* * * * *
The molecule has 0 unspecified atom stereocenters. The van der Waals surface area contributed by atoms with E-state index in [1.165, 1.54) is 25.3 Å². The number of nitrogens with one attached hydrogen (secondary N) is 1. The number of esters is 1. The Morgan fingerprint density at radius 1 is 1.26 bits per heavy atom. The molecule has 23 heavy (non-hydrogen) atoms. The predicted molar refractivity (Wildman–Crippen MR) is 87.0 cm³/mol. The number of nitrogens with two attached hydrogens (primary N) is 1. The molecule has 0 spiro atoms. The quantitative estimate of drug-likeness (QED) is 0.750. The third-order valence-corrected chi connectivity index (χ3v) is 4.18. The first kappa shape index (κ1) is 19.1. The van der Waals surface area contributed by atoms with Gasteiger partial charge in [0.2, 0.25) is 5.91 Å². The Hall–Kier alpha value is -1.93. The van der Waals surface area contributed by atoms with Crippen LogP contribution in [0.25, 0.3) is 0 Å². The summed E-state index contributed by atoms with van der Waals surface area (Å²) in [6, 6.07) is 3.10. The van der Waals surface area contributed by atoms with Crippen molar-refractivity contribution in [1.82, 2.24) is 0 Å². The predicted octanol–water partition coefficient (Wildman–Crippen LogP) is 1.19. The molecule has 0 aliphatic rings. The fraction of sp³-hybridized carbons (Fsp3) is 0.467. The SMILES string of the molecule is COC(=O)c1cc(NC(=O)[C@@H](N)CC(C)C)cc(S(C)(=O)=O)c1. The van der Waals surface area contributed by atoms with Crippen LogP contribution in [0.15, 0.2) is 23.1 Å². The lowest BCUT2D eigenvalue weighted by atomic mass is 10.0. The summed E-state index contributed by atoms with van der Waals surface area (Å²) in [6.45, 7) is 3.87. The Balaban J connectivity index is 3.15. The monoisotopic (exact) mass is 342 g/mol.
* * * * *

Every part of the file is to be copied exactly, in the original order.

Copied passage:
The molecule has 0 unspecified atom stereocenters. The van der Waals surface area contributed by atoms with E-state index in [1.165, 1.54) is 25.3 Å². The number of nitrogens with one attached hydrogen (secondary N) is 1. The number of esters is 1. The Morgan fingerprint density at radius 1 is 1.26 bits per heavy atom. The molecule has 23 heavy (non-hydrogen) atoms. The predicted molar refractivity (Wildman–Crippen MR) is 87.0 cm³/mol. The number of nitrogens with two attached hydrogens (primary N) is 1. The molecule has 0 spiro atoms. The quantitative estimate of drug-likeness (QED) is 0.750. The third-order valence-corrected chi connectivity index (χ3v) is 4.18. The first kappa shape index (κ1) is 19.1. The van der Waals surface area contributed by atoms with Gasteiger partial charge in [0.2, 0.25) is 5.91 Å². The Hall–Kier alpha value is -1.93. The van der Waals surface area contributed by atoms with Crippen LogP contribution in [0.25, 0.3) is 0 Å². The summed E-state index contributed by atoms with van der Waals surface area (Å²) in [6, 6.07) is 3.10. The van der Waals surface area contributed by atoms with Crippen molar-refractivity contribution in [1.82, 2.24) is 0 Å². The predicted octanol–water partition coefficient (Wildman–Crippen LogP) is 1.19. The molecule has 0 aliphatic rings. The fraction of sp³-hybridized carbons (Fsp3) is 0.467. The SMILES string of the molecule is COC(=O)c1cc(NC(=O)[C@@H](N)CC(C)C)cc(S(C)(=O)=O)c1. The van der Waals surface area contributed by atoms with Crippen LogP contribution in [0.15, 0.2) is 23.1 Å². The lowest BCUT2D eigenvalue weighted by atomic mass is 10.0. The summed E-state index contributed by atoms with van der Waals surface area (Å²) in [6.45, 7) is 3.87. The Balaban J connectivity index is 3.15. The monoisotopic (exact) mass is 342 g/mol.